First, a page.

Otherwise good cops and the rump of idle fail almost entirely.  They right-off criminal complaints as ‘neighbour disputes’ of the kind the police books are full of.  The agencies involved become more ‘criminal’ than the criminals or loons, and it goes right up the system into PSDs and IPCC.  The HMIC is more ‘aware’ but treats the public as unworthy of its attention.  ‘Remits’ are a massive problem.  I’ve seen police officers (ones I knew as otherwise committed coppers) ignore crimes including assaults on themselves in these circumstances, even acting like cowards.  They will even enter into conspiracies to pervert the course of justice to cover up their failings.  The very ‘evil scum’ they all claim to abhor get protected to the point you’d believe they were police informants.  The problems for complainants are compounded by severe lack of investigation and the attitudes David almost exposes.  All the agencies put complainants in harm’s way.  The system has no idea who is telling the truth and can’t tell a truth-teller from the kind of mad evil scum who are the problem.  The very officers involved pride themselves on being able to ‘see’ who is telling the truth (research demonstrates nearly all of us are hopeless at this), but in fact rely on dire stereotyping of the kind in the books-blogs and don’t have the guts to take the kind of steps Hogday reports on ‘travellers’ (Caravan Utilising Nomadic Thieves).  One or two may try, but these are rare, suggesting widespread problems in the rank and file, not just with liberal worthies and SMTwonkers.  You discover, as a victim, that they try to make you the problem and that elected representatives are as out-to-lunch as they were in the expenses scandal, very much part of the problem.  The complaints systems across the board prevent genuine complaint as there is no independent evidence gathering and much secrecy.  You know you must sound like a nutter as soon as you complain.  Indeed, given the stresses involved, as you property is targeted, false claims you are a paedophile and other made and even local kids start throwing stones at your windows (the perpetrators are networked into this and you are not), noise from domestic violence, music and constant odd visitors  … you do go ‘mad’.  The bullying from agencies is criminal – actually so when cops claim to have been where they could not be (an old copper’s ruse is to claim to be ‘in the vicinity’ when not) and start their own rumour mill.

Plenty of recommendations have been made about how to investigate, but you cannot get these enforced.  I suspect much equipment in use is so bad and incompetently used all it does is point the finger at you for further attacks.  The question Copperfields and Gadgets don’t address is what they would do when the complainants are real, not mad and under massive stress.  And almost no one follows up on complaints of bad police work and the even worse work of Town Hall agencies.  HMIC did in a limited manner (one problem being the agencies control who is listed as a victim).

We could look at these problems from victims’ perspectives, developed through representation and independent investigation (moderated by the victims and their representatives) and we could look at the effects of criminal families in the same way.  The questions on policing arising from such would be very different than the posing done by those able to draw big salaries from evading the issues.  There are massive, unasked questions about who is bearing the costs of our failing police and Town Hall agencies.  Part of the answer is ‘the disabled’ (HMIC).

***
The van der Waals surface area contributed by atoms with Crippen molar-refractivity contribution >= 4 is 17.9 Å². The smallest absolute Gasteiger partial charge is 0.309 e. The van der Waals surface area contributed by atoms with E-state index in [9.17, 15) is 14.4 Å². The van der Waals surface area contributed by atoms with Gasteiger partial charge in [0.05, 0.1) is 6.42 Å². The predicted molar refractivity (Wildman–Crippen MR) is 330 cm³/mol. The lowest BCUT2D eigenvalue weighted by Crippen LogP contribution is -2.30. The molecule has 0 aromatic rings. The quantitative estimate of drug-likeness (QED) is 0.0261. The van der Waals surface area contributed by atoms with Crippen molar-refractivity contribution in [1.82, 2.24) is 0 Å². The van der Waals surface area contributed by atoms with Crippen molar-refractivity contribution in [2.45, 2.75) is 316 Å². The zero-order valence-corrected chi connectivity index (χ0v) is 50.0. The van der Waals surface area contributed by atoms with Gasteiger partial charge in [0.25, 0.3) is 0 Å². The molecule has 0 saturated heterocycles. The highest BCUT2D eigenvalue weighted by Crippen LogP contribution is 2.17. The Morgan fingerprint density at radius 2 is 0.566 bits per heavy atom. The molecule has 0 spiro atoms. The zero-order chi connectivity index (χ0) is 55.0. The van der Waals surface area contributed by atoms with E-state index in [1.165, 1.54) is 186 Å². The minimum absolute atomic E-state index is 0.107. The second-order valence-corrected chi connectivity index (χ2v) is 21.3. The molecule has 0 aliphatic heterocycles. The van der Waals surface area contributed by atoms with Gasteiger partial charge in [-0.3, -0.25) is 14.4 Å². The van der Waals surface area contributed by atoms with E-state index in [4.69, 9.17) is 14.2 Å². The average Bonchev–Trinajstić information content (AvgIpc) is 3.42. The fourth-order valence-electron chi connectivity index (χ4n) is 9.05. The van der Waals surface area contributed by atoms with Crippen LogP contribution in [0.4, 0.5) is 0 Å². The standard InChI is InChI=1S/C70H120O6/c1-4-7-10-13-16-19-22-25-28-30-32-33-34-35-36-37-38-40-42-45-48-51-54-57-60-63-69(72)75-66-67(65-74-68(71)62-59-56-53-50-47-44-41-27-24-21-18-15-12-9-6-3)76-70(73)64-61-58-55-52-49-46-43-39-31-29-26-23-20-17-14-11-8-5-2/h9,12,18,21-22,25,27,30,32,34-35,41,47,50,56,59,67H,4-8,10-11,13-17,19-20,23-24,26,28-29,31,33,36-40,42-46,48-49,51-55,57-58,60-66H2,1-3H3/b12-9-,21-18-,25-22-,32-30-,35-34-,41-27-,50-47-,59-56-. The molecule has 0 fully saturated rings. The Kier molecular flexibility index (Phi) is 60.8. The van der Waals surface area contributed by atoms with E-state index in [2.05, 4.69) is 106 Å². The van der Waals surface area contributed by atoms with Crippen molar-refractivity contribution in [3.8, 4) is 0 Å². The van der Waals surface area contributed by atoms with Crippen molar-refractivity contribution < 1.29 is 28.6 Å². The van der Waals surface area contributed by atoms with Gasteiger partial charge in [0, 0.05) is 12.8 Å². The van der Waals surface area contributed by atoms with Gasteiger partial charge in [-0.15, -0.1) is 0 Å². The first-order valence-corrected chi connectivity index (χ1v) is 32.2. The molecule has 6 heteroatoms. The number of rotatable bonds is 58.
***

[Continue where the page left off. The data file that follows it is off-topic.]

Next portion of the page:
Look at the costs of fostering – putting a child into care costs between £15K and £50K.  What then are the costs of living next door to druggie-thieving-violent-noise addicts?  One possible solution would be to give a group of neighbours perhaps £100K to deal with such a family, on a sliding scale on proximity?  If we weren’t ill, we’d give a child a home – the creeps who used to live next to us felt as though they invaded our home.  There were 5 of them and all needed either care or to be in prison.  £100K would have been cheaper- so why were we expected to take the hit (we lost much more)?  Decisions throughout the CJS would have been different if this factor had been in the resourcing debate!

If there are 100,000 such families, then £10000000000 (£10 billion) would need to be spent on neighbour victims on compensation and control.  How much do such families already cost in benefits?  If they get £20K a year it’s  £2000000000 (£2 billion).  They could be paid this via the neighbour watch fund, leaving £8 billion to find.  I’m not costing here, just hinting at the extent of the problem.  So what might be available to a ‘neighbour watch’ on what we spend now?  Given we don’t pay such victims for loss of quality of life, property and health, why do we pay compensation to injured police officers and prisoners (etc)?  Clearly such payouts are a privilege, not a right.  A doctor may get £500K for a needle stick injury she may have had some personal neglect in sustaining.  Victims of these scum have no role in their losses or injuries.

We could, of course, think of more realistic compensation, like the costs of moving and upheaval (say £20K plus legal aid costs) and place the burden on the landlord (with possible recovery from police and other agencies).  This would at least give victims representation in any ‘resourcing debates’.  This might well lead to housing placement problems, but so what – when you give a set of these scum a home you take one or more off others.  Unless, of course, you get their policing and ours right and they cease to be a nuisance in the locality you drop them in.

21.  Would you live next door to evil poor?  If yes, then volunteer now as a public service you lovely liberal.  If not, then work out you are selfish scum because you drop them on others and resign.

22. Can we make it a criminal offence for selfish scum to moralise in public about the evil poor, unless they volunteer to have a party wall connection or give up a room to them?